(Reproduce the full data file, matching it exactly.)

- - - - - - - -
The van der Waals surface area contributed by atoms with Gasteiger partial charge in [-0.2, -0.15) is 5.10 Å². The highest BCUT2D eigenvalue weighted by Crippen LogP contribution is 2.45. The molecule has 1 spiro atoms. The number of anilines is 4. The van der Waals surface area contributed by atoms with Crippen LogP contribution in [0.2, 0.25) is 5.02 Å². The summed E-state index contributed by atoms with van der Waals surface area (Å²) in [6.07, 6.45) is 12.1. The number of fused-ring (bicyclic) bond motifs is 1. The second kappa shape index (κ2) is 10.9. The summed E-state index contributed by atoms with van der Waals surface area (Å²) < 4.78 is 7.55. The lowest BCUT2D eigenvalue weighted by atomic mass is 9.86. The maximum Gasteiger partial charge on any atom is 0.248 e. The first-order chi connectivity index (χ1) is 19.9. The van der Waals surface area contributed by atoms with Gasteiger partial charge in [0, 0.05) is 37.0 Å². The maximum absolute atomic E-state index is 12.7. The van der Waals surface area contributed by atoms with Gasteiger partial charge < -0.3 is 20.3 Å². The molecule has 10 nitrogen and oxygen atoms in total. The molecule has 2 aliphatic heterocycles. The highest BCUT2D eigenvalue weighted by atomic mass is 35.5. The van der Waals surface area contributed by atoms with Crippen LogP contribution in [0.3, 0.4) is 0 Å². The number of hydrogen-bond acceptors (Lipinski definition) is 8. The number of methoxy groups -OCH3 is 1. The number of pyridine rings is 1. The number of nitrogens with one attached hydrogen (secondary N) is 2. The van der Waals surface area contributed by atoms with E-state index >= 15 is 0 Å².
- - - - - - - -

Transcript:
The van der Waals surface area contributed by atoms with Gasteiger partial charge in [-0.2, -0.15) is 5.10 Å². The highest BCUT2D eigenvalue weighted by Crippen LogP contribution is 2.45. The molecule has 1 spiro atoms. The number of anilines is 4. The van der Waals surface area contributed by atoms with Crippen LogP contribution in [0.2, 0.25) is 5.02 Å². The summed E-state index contributed by atoms with van der Waals surface area (Å²) in [6.07, 6.45) is 12.1. The number of fused-ring (bicyclic) bond motifs is 1. The second kappa shape index (κ2) is 10.9. The summed E-state index contributed by atoms with van der Waals surface area (Å²) < 4.78 is 7.55. The lowest BCUT2D eigenvalue weighted by atomic mass is 9.86. The maximum Gasteiger partial charge on any atom is 0.248 e. The first-order chi connectivity index (χ1) is 19.9. The van der Waals surface area contributed by atoms with Gasteiger partial charge in [0, 0.05) is 37.0 Å². The maximum absolute atomic E-state index is 12.7. The van der Waals surface area contributed by atoms with Gasteiger partial charge < -0.3 is 20.3 Å². The molecule has 10 nitrogen and oxygen atoms in total. The molecule has 2 aliphatic heterocycles. The highest BCUT2D eigenvalue weighted by atomic mass is 35.5. The van der Waals surface area contributed by atoms with Crippen LogP contribution in [0.3, 0.4) is 0 Å². The number of hydrogen-bond acceptors (Lipinski definition) is 8. The number of methoxy groups -OCH3 is 1. The number of pyridine rings is 1. The number of nitrogens with one attached hydrogen (secondary N) is 2. The van der Waals surface area contributed by atoms with E-state index >= 15 is 0 Å².